LOGOS/HA HA


   

05 May 2019

Scriptus and Schemata



  documentation of schemata   

Theatre of the Actors of Regard    
  detail
  A Person Looks At A Work Of Art/
  someone looks at something... 
         
  LOGOS/HA HA


   

03 May 2019

Trans Reader




 Yosa Buson reading by Yosa Buson brushing
Theatre of the Actors of Reading  
 detail
 A Person Looks At A Work Of Art/
 someone looks at something... 
         
 LOGOS/HA HA


   

02 May 2019

Card Reader


[pro]master
All in 1 
Card Reader


Theatre of the Actors of Reading  
 detail
 A Person Looks At A Work Of Art/
 someone looks at something... 
         
 LOGOS/HA HA


   

01 May 2019

Image Reader


 

Image Reader considers how do we visually read, internalise, process or decode the images that circulate around us? Engaging with four artists who destabilise a linear reading of the image—Guy Grabowsky, Nina Gilbert, Ry Haskings and Eliza Hutchison—Image Reader explores the power photography has to visually communicate, and subconsciously influence our reading of the world.
Acutely attuned to this subliminal process of visually reading, the artists in Image Reader obscure the lines between the legible and the indecipherable, moving between digital, analogue and sculptural photographic practices. By highlighting the non-linearity of memory, the architectural and site-specific contexts images inhabit, or through drawing our attention to the overlooked in beguiling ways, Image Reader points towards a visual language that is simultaneously perplexing, deeply idiosyncratic and constantly present, whether we can read it or not.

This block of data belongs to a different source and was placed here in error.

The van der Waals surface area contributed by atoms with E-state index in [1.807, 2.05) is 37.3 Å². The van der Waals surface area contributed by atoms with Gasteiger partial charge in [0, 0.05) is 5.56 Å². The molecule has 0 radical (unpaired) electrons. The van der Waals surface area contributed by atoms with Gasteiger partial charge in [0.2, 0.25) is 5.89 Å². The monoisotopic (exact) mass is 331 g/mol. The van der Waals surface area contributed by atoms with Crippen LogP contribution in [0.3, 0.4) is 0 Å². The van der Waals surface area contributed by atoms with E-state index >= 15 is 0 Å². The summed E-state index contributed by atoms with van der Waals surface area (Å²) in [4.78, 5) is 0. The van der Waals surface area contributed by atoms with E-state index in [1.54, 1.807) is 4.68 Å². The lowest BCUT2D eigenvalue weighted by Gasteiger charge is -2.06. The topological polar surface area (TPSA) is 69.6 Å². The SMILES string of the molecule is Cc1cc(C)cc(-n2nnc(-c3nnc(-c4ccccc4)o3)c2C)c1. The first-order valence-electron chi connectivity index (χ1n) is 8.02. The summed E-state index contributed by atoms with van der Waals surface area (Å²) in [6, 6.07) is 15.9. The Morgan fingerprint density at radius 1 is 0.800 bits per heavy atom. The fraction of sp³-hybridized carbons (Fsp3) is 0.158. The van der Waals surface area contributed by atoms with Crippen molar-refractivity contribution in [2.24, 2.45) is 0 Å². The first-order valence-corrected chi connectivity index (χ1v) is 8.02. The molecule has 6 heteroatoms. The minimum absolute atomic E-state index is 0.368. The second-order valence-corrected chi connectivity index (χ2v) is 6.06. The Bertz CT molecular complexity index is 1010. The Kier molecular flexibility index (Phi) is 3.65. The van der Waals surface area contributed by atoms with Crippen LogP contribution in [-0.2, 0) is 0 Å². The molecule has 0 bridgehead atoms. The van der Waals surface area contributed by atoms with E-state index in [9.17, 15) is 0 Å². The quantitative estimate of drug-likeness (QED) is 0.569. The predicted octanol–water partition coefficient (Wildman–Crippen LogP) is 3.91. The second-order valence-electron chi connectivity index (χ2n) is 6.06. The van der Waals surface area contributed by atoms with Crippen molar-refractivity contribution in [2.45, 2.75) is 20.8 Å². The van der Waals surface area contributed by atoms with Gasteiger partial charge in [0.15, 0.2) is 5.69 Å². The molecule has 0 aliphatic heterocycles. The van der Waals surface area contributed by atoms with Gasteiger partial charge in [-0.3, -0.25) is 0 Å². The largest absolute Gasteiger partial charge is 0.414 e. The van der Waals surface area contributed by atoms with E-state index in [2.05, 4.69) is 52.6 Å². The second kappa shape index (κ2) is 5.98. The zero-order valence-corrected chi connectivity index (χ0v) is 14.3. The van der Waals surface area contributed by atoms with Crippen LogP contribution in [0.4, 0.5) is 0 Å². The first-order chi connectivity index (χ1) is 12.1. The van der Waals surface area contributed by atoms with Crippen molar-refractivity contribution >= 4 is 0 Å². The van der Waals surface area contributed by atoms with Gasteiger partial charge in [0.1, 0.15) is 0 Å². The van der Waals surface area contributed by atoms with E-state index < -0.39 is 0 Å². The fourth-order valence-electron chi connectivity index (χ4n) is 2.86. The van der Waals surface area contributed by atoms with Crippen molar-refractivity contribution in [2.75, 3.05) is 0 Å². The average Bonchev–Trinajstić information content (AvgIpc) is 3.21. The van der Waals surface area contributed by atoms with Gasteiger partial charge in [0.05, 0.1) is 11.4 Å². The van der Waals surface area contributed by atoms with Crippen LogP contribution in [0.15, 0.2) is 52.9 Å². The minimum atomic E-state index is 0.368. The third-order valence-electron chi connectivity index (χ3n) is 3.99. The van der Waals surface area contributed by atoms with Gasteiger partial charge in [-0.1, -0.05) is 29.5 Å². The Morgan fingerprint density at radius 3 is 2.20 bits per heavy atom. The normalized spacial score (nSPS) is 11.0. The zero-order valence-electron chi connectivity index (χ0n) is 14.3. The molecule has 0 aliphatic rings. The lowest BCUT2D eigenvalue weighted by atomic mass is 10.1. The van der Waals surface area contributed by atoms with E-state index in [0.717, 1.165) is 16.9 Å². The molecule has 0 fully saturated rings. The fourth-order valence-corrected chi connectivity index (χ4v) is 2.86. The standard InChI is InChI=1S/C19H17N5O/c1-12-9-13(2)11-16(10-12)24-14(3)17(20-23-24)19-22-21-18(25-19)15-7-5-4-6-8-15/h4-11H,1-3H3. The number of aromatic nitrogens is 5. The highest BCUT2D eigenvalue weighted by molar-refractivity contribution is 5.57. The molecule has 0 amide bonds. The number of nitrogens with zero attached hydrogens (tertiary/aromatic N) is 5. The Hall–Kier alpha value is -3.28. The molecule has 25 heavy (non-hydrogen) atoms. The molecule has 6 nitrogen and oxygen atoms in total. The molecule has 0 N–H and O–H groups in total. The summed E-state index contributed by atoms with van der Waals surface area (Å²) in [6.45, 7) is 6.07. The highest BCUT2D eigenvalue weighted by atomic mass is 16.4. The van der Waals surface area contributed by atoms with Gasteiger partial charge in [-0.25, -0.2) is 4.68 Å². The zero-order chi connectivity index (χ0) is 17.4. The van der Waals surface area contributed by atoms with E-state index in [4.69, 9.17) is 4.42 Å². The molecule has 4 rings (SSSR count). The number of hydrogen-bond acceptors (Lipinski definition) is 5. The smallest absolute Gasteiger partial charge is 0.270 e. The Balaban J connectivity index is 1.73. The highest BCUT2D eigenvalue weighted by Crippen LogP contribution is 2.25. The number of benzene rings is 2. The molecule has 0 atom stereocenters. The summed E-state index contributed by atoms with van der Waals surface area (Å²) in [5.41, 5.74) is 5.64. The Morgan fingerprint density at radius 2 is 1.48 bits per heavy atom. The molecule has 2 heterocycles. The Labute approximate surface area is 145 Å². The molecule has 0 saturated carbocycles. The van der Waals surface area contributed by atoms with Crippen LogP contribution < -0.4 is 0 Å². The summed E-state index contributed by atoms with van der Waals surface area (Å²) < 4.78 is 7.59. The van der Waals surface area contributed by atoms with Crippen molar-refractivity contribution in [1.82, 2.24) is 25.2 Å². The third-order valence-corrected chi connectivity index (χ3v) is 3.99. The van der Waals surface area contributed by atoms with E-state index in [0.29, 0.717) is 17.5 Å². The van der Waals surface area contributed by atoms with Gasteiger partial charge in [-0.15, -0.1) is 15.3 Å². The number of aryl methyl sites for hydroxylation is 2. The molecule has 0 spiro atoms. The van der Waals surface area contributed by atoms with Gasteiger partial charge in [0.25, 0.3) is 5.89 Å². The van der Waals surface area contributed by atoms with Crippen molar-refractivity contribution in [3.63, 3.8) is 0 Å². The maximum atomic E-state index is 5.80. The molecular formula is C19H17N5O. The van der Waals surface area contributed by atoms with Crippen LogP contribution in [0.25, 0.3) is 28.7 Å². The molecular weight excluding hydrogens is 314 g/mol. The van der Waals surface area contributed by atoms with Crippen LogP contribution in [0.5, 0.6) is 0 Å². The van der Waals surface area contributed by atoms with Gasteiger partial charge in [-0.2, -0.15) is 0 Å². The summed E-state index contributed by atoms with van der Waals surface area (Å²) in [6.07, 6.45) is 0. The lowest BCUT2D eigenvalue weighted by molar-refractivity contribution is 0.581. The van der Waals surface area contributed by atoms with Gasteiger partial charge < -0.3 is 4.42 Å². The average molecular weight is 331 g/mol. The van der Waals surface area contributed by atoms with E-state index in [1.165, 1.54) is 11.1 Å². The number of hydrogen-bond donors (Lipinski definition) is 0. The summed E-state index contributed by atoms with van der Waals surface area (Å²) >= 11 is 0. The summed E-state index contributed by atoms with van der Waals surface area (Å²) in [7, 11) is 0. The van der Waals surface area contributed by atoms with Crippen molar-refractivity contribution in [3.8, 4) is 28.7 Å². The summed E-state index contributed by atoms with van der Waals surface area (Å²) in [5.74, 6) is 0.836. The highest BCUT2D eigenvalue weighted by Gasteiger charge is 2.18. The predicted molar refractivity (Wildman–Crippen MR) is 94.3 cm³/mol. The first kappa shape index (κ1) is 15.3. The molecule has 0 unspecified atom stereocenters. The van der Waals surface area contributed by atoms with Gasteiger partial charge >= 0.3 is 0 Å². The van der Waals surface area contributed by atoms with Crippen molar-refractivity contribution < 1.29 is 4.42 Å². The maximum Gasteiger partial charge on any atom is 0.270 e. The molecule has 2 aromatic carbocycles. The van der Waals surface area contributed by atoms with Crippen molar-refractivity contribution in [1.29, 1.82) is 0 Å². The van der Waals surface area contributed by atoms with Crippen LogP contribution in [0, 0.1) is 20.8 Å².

Curated by Madé Spencer-Castle
EXHIBITION
06 April – 02 June 2019

ARTIST TALKS
Thursday, 16th May 2019, 6—7.30pm

CONTACT
Centre for Contemporary Photography
404 George St, Fitzroy Victoria 3065, Australia

info@ccp.org.au
+61 39417 1549
FB / TW / IG



 Image Reader at CCP opening night.                Photo: J Forsyth

Theatre of the Actors of Reading  
 detail
 A Person Looks At A Work Of Art/
 someone looks at something... 
         
 LOGOS/HA HA


  

30 April 2019

upcoming auction | La femme de TAR en noir


Striking Vignettes Illustrate the Influence 
of Africa and Oceania on Impressionist, Modern and Contemporary Art

Theatre of the Actors of Regard  
Chaim Soutine, 
La femme en rouge
Estimate $6,000,000–8,000,000.  

Iatmul Hook Figure, 
Blackwater River Region, 
Middle Sepik River, 
East Sepik Province, 
Papua New Guinea. 
Estimate $250,000–350,000. 

detail
A Person Looks At A Work Of Art/
someone looks at something... 
         
LOGOS/HA HA